The mark of truly great model train layout is the detail. If you can get the visitor to say to his/her partner, “Did you see that?” then you know that you are on the track. Detailing takes LOT of patience, time and most important a vision of what the final diorame might look like. We … Continue reading
Basil is a retired scenic painter for the movies. Basil has had no trouble diving into layout, hill and rock painting – a subject that many model railroad builders are hesitant to try, so he’s offering these tips for taking up a brush. If you don’t like what you did – no problem you can … Continue reading
It takes a lot of effort to have the layout operate flawlessly four hours a day. seven days a week, two hundred and eighty days a year. In this picture you can see several projects going on at the same time. Frank Davis is on the floor working on wiring. The sea wall, as you … Continue reading
When you enter the western door to our layout you are confronted by a MOW (Maintenance of Way) consist inhabited by thirty plus noisy Minions located at the foot of Toenail Ridge. The Minions and the Logging Camp didn’t get built till 2012. Here are three pics I found of Toenail Ridge whilst it was … Continue reading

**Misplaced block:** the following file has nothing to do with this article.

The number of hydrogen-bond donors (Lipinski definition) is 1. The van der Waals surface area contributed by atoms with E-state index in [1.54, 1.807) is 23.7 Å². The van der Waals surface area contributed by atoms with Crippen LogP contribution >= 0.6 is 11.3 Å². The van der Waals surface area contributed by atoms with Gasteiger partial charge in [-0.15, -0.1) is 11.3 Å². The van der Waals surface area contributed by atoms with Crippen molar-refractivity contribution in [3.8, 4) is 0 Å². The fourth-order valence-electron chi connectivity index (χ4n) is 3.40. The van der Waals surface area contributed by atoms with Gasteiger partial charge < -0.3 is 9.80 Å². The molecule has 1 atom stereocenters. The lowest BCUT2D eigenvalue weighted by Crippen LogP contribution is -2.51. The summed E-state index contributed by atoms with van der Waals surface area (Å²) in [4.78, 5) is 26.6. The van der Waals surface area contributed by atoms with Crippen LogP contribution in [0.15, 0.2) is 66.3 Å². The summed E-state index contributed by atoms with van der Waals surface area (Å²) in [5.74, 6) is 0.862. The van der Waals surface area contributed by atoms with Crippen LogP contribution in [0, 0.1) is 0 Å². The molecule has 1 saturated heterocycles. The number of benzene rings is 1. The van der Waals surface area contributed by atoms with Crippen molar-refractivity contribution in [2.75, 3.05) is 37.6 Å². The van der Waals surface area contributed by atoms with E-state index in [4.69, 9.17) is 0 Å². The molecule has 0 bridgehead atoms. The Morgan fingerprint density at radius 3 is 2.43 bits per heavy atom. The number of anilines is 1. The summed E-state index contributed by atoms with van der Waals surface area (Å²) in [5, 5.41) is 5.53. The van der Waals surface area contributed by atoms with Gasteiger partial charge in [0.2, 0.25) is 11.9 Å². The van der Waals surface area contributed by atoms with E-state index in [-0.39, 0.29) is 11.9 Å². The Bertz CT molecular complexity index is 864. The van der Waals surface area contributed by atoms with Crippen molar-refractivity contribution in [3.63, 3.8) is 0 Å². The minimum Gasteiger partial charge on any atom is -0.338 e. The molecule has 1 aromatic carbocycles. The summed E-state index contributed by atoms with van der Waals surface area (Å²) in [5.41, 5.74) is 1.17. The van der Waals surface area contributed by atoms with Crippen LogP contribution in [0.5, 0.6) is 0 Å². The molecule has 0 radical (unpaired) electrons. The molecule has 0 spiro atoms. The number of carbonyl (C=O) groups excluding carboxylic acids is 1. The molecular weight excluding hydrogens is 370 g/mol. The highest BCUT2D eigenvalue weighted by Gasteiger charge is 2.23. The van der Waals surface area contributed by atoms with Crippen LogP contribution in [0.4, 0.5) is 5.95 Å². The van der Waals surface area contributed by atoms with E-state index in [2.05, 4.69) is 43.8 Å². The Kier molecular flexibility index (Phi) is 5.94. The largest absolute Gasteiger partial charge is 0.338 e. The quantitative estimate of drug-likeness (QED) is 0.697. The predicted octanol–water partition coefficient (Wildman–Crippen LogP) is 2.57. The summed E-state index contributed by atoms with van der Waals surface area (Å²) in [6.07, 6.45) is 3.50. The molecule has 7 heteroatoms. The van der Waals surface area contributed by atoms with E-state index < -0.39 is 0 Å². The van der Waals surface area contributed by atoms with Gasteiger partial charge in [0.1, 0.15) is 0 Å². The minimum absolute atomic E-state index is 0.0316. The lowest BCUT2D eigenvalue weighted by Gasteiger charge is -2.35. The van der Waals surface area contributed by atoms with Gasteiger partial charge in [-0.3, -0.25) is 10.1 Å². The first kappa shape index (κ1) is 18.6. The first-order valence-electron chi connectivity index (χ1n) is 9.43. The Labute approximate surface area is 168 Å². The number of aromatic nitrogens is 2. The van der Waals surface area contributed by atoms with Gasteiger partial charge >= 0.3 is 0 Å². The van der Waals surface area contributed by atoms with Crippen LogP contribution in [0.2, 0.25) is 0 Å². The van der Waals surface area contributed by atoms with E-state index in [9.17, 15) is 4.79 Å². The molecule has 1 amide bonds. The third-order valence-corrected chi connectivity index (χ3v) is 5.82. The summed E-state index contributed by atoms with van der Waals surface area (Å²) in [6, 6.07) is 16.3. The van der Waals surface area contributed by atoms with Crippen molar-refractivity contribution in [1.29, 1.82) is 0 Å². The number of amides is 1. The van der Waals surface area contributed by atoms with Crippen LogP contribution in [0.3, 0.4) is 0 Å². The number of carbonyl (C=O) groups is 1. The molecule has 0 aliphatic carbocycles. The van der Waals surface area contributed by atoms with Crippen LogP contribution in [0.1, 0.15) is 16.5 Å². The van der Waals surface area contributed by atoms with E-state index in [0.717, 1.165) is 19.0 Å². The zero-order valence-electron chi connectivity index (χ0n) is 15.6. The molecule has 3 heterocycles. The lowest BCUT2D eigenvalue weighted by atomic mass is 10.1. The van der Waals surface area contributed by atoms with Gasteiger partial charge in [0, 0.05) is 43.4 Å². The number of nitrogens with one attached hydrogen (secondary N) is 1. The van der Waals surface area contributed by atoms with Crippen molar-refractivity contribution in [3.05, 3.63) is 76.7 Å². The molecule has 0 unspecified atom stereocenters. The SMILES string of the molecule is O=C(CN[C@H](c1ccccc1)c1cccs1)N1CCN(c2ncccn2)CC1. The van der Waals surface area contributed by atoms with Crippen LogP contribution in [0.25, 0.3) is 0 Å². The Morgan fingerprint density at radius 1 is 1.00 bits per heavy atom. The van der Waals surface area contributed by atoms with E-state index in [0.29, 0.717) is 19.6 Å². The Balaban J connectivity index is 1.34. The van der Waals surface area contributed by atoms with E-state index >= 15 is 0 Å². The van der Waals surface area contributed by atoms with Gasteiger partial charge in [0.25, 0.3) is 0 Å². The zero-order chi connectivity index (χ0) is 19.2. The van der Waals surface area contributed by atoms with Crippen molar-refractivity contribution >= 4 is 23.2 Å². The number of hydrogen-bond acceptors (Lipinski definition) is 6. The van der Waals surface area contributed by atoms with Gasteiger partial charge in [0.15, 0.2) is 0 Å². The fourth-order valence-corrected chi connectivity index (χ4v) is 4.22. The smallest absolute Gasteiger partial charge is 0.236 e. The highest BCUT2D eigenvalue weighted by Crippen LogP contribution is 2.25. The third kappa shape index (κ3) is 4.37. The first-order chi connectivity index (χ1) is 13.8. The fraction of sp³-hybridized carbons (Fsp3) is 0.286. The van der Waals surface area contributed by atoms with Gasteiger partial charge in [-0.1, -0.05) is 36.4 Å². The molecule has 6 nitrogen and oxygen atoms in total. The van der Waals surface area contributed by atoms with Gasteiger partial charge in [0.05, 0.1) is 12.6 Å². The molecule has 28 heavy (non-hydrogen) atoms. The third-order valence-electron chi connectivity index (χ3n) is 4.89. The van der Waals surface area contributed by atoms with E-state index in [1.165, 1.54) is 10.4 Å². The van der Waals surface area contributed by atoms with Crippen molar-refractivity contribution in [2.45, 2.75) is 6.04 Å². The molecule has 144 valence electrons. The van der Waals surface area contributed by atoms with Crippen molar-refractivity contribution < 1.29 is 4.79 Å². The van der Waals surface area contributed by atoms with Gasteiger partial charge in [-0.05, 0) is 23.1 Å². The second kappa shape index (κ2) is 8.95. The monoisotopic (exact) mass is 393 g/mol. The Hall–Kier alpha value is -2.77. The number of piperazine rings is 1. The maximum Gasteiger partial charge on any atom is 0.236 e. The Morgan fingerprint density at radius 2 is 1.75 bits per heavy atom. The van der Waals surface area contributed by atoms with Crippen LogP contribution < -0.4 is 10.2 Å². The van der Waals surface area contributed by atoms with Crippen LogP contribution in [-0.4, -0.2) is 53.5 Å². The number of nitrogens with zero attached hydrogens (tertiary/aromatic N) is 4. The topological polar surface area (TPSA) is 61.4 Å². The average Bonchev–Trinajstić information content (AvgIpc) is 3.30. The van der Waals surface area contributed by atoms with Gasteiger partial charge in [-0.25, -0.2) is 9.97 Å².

Club member Mike Aplet was the man who had the vision and the skills to build the cliffs of our diorama of Point Cabrillo. He envisaged using Colin Davies prototypically accurate model of Point Cabrillo lighthouse atop the cliffs of the Point with the wreck of the Frolic on her side in the waters below. … Continue reading
Club member Mike Aplet built this “mini” trestle. It has been worked into the west side wall hillside to extend the Toenail Ridge line. The “test” engine is an 0-4-0 LGB which frequently works the Toenail Ridge line.
In the middle of the pic below you can see a small house and to its left the outline of a tunnel portal: The homestead is sitting on a platform. This platform is strong enough to be stood upon so that we can reach the top of the ridge. The platform was the last piece … Continue reading
Work on Three chop Ridge continues apace as these recent pics from Mike Aplet show. Why is it named “Three Chop Ridge”? Because, it was an archaeological dig on Three Chop Ridge of a Pomo Indian village that, ultimately, led to the discovery of the wreck of the Frolic which in turn led to the opening … Continue reading
Club member Mike Aplet sent these four pics after a recent work session. You can see the shape of the ridge taking place as the forms are put in place. The loco and the log car in the pics is being used to ensure there is adequate clearance between the track and the scenery.
These two pics show President Chuck Whitlock applying cement the consistency of plasticine over the steel mesh which covers the forms. The support for the entire layout is very strong – you can walk anywhere on it. Chuck is standing on the two main lines.